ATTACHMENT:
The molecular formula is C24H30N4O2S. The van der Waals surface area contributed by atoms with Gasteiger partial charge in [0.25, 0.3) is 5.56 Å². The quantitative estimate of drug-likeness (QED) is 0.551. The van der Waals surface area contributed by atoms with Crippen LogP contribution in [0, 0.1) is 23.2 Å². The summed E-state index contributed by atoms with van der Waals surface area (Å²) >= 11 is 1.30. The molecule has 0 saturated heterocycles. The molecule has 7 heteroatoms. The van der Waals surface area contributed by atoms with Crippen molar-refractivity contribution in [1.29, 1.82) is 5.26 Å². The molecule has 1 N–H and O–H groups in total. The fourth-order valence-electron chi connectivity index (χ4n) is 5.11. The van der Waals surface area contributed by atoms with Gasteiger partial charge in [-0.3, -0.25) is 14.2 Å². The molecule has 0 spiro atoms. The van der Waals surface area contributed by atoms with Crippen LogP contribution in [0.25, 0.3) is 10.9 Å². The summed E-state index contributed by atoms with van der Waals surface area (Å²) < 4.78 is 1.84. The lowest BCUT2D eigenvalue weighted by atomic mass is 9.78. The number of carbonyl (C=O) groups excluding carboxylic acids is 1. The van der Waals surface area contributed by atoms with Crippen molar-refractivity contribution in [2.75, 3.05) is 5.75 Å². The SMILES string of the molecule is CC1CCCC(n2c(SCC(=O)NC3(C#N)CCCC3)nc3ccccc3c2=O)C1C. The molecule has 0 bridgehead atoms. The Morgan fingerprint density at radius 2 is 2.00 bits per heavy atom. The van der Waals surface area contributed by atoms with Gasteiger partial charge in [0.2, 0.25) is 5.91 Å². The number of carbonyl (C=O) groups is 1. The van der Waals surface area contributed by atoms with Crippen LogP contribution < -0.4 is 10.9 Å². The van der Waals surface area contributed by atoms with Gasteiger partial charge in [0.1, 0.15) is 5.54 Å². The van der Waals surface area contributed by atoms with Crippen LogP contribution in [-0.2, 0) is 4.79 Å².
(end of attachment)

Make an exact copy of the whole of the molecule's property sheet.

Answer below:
The molecular formula is C24H30N4O2S. The van der Waals surface area contributed by atoms with Gasteiger partial charge in [0.25, 0.3) is 5.56 Å². The quantitative estimate of drug-likeness (QED) is 0.551. The van der Waals surface area contributed by atoms with Crippen LogP contribution in [0, 0.1) is 23.2 Å². The summed E-state index contributed by atoms with van der Waals surface area (Å²) >= 11 is 1.30. The molecule has 0 saturated heterocycles. The molecule has 7 heteroatoms. The van der Waals surface area contributed by atoms with Crippen molar-refractivity contribution in [1.29, 1.82) is 5.26 Å². The molecule has 1 N–H and O–H groups in total. The fourth-order valence-electron chi connectivity index (χ4n) is 5.11. The van der Waals surface area contributed by atoms with Gasteiger partial charge in [-0.3, -0.25) is 14.2 Å². The molecule has 0 spiro atoms. The van der Waals surface area contributed by atoms with Crippen LogP contribution in [0.25, 0.3) is 10.9 Å². The summed E-state index contributed by atoms with van der Waals surface area (Å²) < 4.78 is 1.84. The lowest BCUT2D eigenvalue weighted by atomic mass is 9.78. The number of carbonyl (C=O) groups excluding carboxylic acids is 1. The van der Waals surface area contributed by atoms with Crippen molar-refractivity contribution in [2.75, 3.05) is 5.75 Å². The SMILES string of the molecule is CC1CCCC(n2c(SCC(=O)NC3(C#N)CCCC3)nc3ccccc3c2=O)C1C. The molecule has 0 bridgehead atoms. The Morgan fingerprint density at radius 2 is 2.00 bits per heavy atom. The van der Waals surface area contributed by atoms with Gasteiger partial charge in [0.2, 0.25) is 5.91 Å². The number of carbonyl (C=O) groups is 1. The van der Waals surface area contributed by atoms with Crippen LogP contribution < -0.4 is 10.9 Å². The van der Waals surface area contributed by atoms with Gasteiger partial charge in [0.1, 0.15) is 5.54 Å². The van der Waals surface area contributed by atoms with Crippen LogP contribution in [-0.2, 0) is 4.79 Å².